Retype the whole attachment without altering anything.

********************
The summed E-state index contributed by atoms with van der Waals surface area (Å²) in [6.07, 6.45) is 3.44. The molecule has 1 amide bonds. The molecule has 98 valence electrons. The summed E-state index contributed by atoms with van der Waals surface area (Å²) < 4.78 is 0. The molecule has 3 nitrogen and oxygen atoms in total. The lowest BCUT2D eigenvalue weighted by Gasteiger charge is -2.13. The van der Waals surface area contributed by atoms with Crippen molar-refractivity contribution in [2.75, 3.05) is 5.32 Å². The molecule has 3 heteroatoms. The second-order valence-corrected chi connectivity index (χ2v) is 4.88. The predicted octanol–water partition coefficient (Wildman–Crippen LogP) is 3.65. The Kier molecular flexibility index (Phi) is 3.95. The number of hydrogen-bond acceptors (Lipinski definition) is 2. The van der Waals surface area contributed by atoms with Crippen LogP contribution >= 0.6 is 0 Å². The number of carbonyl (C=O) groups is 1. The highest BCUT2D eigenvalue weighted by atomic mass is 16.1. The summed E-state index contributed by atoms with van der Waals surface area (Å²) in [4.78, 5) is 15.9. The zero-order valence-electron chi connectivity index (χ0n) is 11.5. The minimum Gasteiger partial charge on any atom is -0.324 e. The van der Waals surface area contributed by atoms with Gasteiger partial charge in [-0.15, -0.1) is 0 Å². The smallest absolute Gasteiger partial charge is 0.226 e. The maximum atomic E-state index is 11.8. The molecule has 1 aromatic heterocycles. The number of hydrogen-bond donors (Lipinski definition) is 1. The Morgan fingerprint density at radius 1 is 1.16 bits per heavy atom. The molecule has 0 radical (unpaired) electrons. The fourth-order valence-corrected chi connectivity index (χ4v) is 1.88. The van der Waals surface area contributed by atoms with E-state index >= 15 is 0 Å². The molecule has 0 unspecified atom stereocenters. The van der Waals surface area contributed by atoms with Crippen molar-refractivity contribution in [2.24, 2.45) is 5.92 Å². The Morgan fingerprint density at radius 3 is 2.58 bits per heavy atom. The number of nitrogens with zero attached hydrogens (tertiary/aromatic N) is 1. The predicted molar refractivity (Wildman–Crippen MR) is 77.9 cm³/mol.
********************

The summed E-state index contributed by atoms with van der Waals surface area (Å²) in [6.07, 6.45) is 3.44. The molecule has 1 amide bonds. The molecule has 98 valence electrons. The summed E-state index contributed by atoms with van der Waals surface area (Å²) < 4.78 is 0. The molecule has 3 nitrogen and oxygen atoms in total. The lowest BCUT2D eigenvalue weighted by Gasteiger charge is -2.13. The van der Waals surface area contributed by atoms with Crippen molar-refractivity contribution in [2.75, 3.05) is 5.32 Å². The molecule has 3 heteroatoms. The second-order valence-corrected chi connectivity index (χ2v) is 4.88. The predicted octanol–water partition coefficient (Wildman–Crippen LogP) is 3.65. The Kier molecular flexibility index (Phi) is 3.95. The number of hydrogen-bond acceptors (Lipinski definition) is 2. The van der Waals surface area contributed by atoms with Crippen LogP contribution >= 0.6 is 0 Å². The number of carbonyl (C=O) groups is 1. The highest BCUT2D eigenvalue weighted by atomic mass is 16.1. The summed E-state index contributed by atoms with van der Waals surface area (Å²) in [4.78, 5) is 15.9. The zero-order valence-electron chi connectivity index (χ0n) is 11.5. The minimum Gasteiger partial charge on any atom is -0.324 e. The van der Waals surface area contributed by atoms with Gasteiger partial charge in [-0.15, -0.1) is 0 Å². The smallest absolute Gasteiger partial charge is 0.226 e. The maximum atomic E-state index is 11.8. The molecule has 1 aromatic heterocycles. The number of hydrogen-bond donors (Lipinski definition) is 1. The Morgan fingerprint density at radius 1 is 1.16 bits per heavy atom. The molecule has 0 radical (unpaired) electrons. The fourth-order valence-corrected chi connectivity index (χ4v) is 1.88. The van der Waals surface area contributed by atoms with E-state index >= 15 is 0 Å². The molecule has 0 unspecified atom stereocenters. The van der Waals surface area contributed by atoms with Crippen molar-refractivity contribution in [2.24, 2.45) is 5.92 Å². The Morgan fingerprint density at radius 3 is 2.58 bits per heavy atom. The number of nitrogens with zero attached hydrogens (tertiary/aromatic N) is 1. The predicted molar refractivity (Wildman–Crippen MR) is 77.9 cm³/mol.